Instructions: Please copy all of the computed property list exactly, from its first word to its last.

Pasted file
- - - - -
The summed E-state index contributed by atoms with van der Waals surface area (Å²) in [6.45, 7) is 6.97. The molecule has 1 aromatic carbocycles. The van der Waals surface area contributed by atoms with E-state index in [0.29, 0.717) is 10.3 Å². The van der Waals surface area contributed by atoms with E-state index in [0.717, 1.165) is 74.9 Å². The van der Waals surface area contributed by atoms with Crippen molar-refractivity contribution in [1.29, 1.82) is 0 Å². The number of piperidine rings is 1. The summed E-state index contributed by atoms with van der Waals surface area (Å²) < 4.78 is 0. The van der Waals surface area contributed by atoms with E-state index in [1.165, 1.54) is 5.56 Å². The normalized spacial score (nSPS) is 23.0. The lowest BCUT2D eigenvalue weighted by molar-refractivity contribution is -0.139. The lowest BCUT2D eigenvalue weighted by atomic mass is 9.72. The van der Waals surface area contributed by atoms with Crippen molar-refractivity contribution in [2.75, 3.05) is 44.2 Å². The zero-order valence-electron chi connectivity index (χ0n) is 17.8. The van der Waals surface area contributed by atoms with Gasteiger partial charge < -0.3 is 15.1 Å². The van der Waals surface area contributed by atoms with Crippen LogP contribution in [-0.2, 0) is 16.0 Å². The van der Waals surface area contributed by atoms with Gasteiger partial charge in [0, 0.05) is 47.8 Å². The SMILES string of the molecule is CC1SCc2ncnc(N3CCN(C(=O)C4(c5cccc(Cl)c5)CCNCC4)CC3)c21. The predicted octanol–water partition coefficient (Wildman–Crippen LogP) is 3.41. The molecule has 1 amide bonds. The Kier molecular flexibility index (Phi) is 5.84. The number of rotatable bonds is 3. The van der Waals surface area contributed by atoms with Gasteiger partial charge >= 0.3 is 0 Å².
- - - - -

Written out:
The summed E-state index contributed by atoms with van der Waals surface area (Å²) in [6.45, 7) is 6.97. The molecule has 1 aromatic carbocycles. The van der Waals surface area contributed by atoms with E-state index in [0.29, 0.717) is 10.3 Å². The van der Waals surface area contributed by atoms with E-state index in [0.717, 1.165) is 74.9 Å². The van der Waals surface area contributed by atoms with Crippen molar-refractivity contribution in [1.29, 1.82) is 0 Å². The number of piperidine rings is 1. The summed E-state index contributed by atoms with van der Waals surface area (Å²) < 4.78 is 0. The van der Waals surface area contributed by atoms with E-state index in [1.165, 1.54) is 5.56 Å². The normalized spacial score (nSPS) is 23.0. The lowest BCUT2D eigenvalue weighted by molar-refractivity contribution is -0.139. The lowest BCUT2D eigenvalue weighted by atomic mass is 9.72. The van der Waals surface area contributed by atoms with Crippen molar-refractivity contribution in [2.75, 3.05) is 44.2 Å². The zero-order valence-electron chi connectivity index (χ0n) is 17.8. The van der Waals surface area contributed by atoms with Gasteiger partial charge < -0.3 is 15.1 Å². The van der Waals surface area contributed by atoms with Crippen LogP contribution in [-0.2, 0) is 16.0 Å². The van der Waals surface area contributed by atoms with Gasteiger partial charge in [0, 0.05) is 47.8 Å². The SMILES string of the molecule is CC1SCc2ncnc(N3CCN(C(=O)C4(c5cccc(Cl)c5)CCNCC4)CC3)c21. The predicted octanol–water partition coefficient (Wildman–Crippen LogP) is 3.41. The molecule has 1 amide bonds. The Kier molecular flexibility index (Phi) is 5.84. The number of rotatable bonds is 3. The van der Waals surface area contributed by atoms with Gasteiger partial charge >= 0.3 is 0 Å².